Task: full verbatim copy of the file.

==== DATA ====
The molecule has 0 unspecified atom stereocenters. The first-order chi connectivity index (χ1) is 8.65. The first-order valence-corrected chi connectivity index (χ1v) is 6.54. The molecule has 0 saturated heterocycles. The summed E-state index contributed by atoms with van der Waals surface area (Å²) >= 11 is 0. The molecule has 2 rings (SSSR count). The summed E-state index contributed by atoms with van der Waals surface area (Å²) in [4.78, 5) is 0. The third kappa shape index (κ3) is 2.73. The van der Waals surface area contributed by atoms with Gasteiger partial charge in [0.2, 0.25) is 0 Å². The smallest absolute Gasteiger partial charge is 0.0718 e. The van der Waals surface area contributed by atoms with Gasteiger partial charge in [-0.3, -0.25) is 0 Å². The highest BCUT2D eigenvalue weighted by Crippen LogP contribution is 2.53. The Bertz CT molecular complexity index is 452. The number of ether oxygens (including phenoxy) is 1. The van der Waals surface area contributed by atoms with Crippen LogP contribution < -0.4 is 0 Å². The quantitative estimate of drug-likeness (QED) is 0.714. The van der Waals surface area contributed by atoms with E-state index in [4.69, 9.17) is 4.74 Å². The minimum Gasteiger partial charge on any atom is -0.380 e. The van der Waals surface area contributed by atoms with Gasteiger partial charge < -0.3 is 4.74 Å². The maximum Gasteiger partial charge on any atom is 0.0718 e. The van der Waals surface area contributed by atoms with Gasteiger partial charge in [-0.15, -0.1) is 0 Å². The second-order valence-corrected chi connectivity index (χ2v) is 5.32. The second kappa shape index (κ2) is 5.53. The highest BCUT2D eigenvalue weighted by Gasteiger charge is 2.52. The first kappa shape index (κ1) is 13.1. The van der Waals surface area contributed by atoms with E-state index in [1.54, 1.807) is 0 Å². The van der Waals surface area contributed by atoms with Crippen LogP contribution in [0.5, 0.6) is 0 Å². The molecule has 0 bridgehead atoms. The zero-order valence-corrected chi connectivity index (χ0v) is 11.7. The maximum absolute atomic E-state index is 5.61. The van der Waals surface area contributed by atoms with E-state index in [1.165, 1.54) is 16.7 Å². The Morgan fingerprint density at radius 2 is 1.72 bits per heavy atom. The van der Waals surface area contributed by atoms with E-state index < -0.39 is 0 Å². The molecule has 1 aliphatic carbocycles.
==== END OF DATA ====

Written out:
The molecule has 0 unspecified atom stereocenters. The first-order chi connectivity index (χ1) is 8.65. The first-order valence-corrected chi connectivity index (χ1v) is 6.54. The molecule has 0 saturated heterocycles. The summed E-state index contributed by atoms with van der Waals surface area (Å²) >= 11 is 0. The molecule has 2 rings (SSSR count). The summed E-state index contributed by atoms with van der Waals surface area (Å²) in [4.78, 5) is 0. The third kappa shape index (κ3) is 2.73. The van der Waals surface area contributed by atoms with Gasteiger partial charge in [0.2, 0.25) is 0 Å². The smallest absolute Gasteiger partial charge is 0.0718 e. The van der Waals surface area contributed by atoms with Gasteiger partial charge in [-0.3, -0.25) is 0 Å². The highest BCUT2D eigenvalue weighted by Crippen LogP contribution is 2.53. The Bertz CT molecular complexity index is 452. The number of ether oxygens (including phenoxy) is 1. The van der Waals surface area contributed by atoms with Crippen LogP contribution < -0.4 is 0 Å². The quantitative estimate of drug-likeness (QED) is 0.714. The van der Waals surface area contributed by atoms with E-state index in [4.69, 9.17) is 4.74 Å². The minimum Gasteiger partial charge on any atom is -0.380 e. The van der Waals surface area contributed by atoms with Gasteiger partial charge < -0.3 is 4.74 Å². The maximum Gasteiger partial charge on any atom is 0.0718 e. The van der Waals surface area contributed by atoms with Gasteiger partial charge in [-0.15, -0.1) is 0 Å². The second-order valence-corrected chi connectivity index (χ2v) is 5.32. The second kappa shape index (κ2) is 5.53. The highest BCUT2D eigenvalue weighted by Gasteiger charge is 2.52. The first kappa shape index (κ1) is 13.1. The van der Waals surface area contributed by atoms with E-state index in [1.54, 1.807) is 0 Å². The van der Waals surface area contributed by atoms with Crippen LogP contribution in [0.5, 0.6) is 0 Å². The molecule has 0 bridgehead atoms. The zero-order valence-corrected chi connectivity index (χ0v) is 11.7. The maximum absolute atomic E-state index is 5.61. The van der Waals surface area contributed by atoms with E-state index in [1.165, 1.54) is 16.7 Å². The Morgan fingerprint density at radius 2 is 1.72 bits per heavy atom. The van der Waals surface area contributed by atoms with E-state index < -0.39 is 0 Å². The molecule has 1 aliphatic carbocycles.